Articles By This Author
Angling for a Fight: MA Ag Bullies Try to Run a Tiny Raw Dairy Out of Business...But Brigitte Ruthman Has Other Ideas
The Complete Patient - August 12, 2010
By David Gumpert
Lots of raw milk drinkers I meet when I'm out speaking before various food and green organizations about the ever-increasing intensity of the crackdown on raw milk and nutrient-dense foods tell me, "Well, if it gets real bad, I can always go out and buy my own cow or goat." It that's your fall-back strategy, the story I'm about to tell about the Massachusetts Department of Agriculture's renewed crackdown on raw milk may make you squirm just a little.
Last we heard from the Massachusetts Department of Agricultural Resources, its paper pushers were taking the summer off from going after raw milk producers. At least that's what MDAR's commissioner, Scott Soares, supposedly told his pals at the Massachusetts chapter of the Northeast Organic Farming Association in June. The general reading in Massachusetts was that the heat had gotten a little too intense from the May 10 Boston Common demonstration and followup ag hearing opposing the effort to squash buying clubs. Soares' strong suggestion in his statement to NOFA-MA was that the bureaucrats wanted to wait till after the elections in November, when politicians would be less inclined to respond to constituent complaints.
I assumed the hacks were just enjoying the beautiful summer we're having in the Northeast, taking afternoons off to go to the beach, maybe kicking their dogs when the bullying urge overcame them. So much for that theory. Seems you can't keep good bullies down, and the ones over at MDAR have been busy as bees hatching a major new crime-stopping initiative: put a one-milking-cow Massachusetts dairy owned by Brigitte Ruthman out of business. Ruthman's dairy in the Berkshires, Joshua's Farm, yesterday received a cease-and-desist letter (see below) from MDAR ordering it to discontinue supplying raw milk to three herdshare members.
Now, mind you, there's nothing in the Massachusetts laws that mentions herdshares. Just as there's nothing that mentions buying clubs, which have been the MDAR's other obsession since the first of the year.
Nor has there been anything secretive about Ruthman's venture. She's had an MDAR inspector out to her farm to advise her on how to qualify for a permit to sell raw milk from her farm. The advice, she says, was contradictory, suggesting she needed to spend many thousands of dollars on a new septic system and replacing wood floors with plastic, and then suggesting maybe not.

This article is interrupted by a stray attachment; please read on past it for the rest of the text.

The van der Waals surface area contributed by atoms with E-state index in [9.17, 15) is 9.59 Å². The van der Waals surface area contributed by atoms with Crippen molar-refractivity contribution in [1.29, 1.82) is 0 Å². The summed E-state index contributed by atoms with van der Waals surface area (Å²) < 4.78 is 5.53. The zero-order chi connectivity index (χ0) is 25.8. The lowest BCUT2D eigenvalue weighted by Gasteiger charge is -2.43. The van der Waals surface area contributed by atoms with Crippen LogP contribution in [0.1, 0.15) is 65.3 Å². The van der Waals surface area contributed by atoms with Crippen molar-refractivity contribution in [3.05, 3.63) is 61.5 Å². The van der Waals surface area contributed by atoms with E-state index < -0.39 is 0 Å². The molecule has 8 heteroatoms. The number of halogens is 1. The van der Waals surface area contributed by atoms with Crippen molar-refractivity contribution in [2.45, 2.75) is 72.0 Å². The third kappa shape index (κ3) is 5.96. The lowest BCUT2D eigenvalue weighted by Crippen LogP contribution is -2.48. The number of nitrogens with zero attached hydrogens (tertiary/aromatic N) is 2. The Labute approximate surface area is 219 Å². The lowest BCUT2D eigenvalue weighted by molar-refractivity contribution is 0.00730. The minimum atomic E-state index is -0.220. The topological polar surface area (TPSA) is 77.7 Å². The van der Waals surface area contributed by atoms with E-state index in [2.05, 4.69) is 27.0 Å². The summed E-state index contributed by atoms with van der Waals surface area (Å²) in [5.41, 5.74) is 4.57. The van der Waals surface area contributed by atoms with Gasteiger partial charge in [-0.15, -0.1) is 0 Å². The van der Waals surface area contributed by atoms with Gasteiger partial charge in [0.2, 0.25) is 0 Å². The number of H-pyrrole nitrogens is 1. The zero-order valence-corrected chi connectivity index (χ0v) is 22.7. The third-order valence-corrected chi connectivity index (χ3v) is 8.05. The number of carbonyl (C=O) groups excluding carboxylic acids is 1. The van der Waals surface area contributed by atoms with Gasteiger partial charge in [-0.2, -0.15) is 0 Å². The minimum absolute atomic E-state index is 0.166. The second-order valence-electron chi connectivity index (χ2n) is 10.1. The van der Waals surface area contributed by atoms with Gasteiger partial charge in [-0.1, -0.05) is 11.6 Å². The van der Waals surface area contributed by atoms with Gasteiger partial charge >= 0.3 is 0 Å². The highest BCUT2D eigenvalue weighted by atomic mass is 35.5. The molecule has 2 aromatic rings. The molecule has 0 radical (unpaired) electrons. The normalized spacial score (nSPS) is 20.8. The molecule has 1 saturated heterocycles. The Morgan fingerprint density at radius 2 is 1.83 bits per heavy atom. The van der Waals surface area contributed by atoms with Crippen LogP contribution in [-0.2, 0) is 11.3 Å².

In May, she was one of 50 people who testified in front of MDAR's commissioner, and stated, "I might be the only person in The Commonwealth to have launched a dairy enterprise in the current mine-filled landscape. I brought back land that hadn't been farmed in years...My personal investment in this business is now over $60,000. I am nurturing a small herd of milking shorthorn cattle on pasture. In order for me to offer their milk for sale, under current regulations, I must sell part ownership of the cow to a buyer who then agrees to pay me for the upkeep."
She only began milking her first cow in April, after it gave birth. Pete Kennedy of the Farm-to-Consumer Legal Defense Fund helped her draw up the herdshare agreement she's used with her three members, who heard about her via word of mouth. While Ruthman had spoken about her herdshare in front of the ag commish Soares in May, MDAR says in the cease-and-desist that its hard-charging investigators learned about the herdshare via the Weston A. Price Real Milk web site. You just can't keep good detectives down, it seems.
If Soares and his bully crew expected Ruthman to roll over and stop milking her cow, they may have misjudged...just like they've misjudged pretty much everything--especially the public outrage--in this entire shameful crackdown. While the owners of the four buying clubs targeted earlier this year with cease-and-desist orders have been mulling over their options, Ruthman says she's already decided, and the answer is no, as in, "This is bullying and harassment. I'm going to fight them."
She definitely has a fighting attitude, and maybe that's because she's a seasoned journalist, covering the courts for Waterbury's Republic-American in nearby Connecticut. She's been all over me for not being tougher on the MDAR for its anti-small-farm attitude. At the May hearing, after I testified that MDAR should leave the raw milk situation as the agency found it on the first of the year, Ruthman stated, "With all due respect to Mr. Gumpert, who just said leave the system the way it is because it's fine- I offer that it is not fine. If I walk a cow from my farm down the road to Connecticut, her milk taken on Connecticut land would fall under another set of rules- I could perhaps sell it through a retail business for instance, not so in Massachusetts. The rule book you sent me is two inches thick- filled with rules that are open to interpretation."
Given what's just happened, I'd say Ruthman has a valid point. I'm certainly not going to argue with her. I'll leave that to Soares, who inexplicably has just gone much deeper into that can of worms he opened with his assault on buying clubs. Now he's dealing with someone who isn't intimidated by bullies.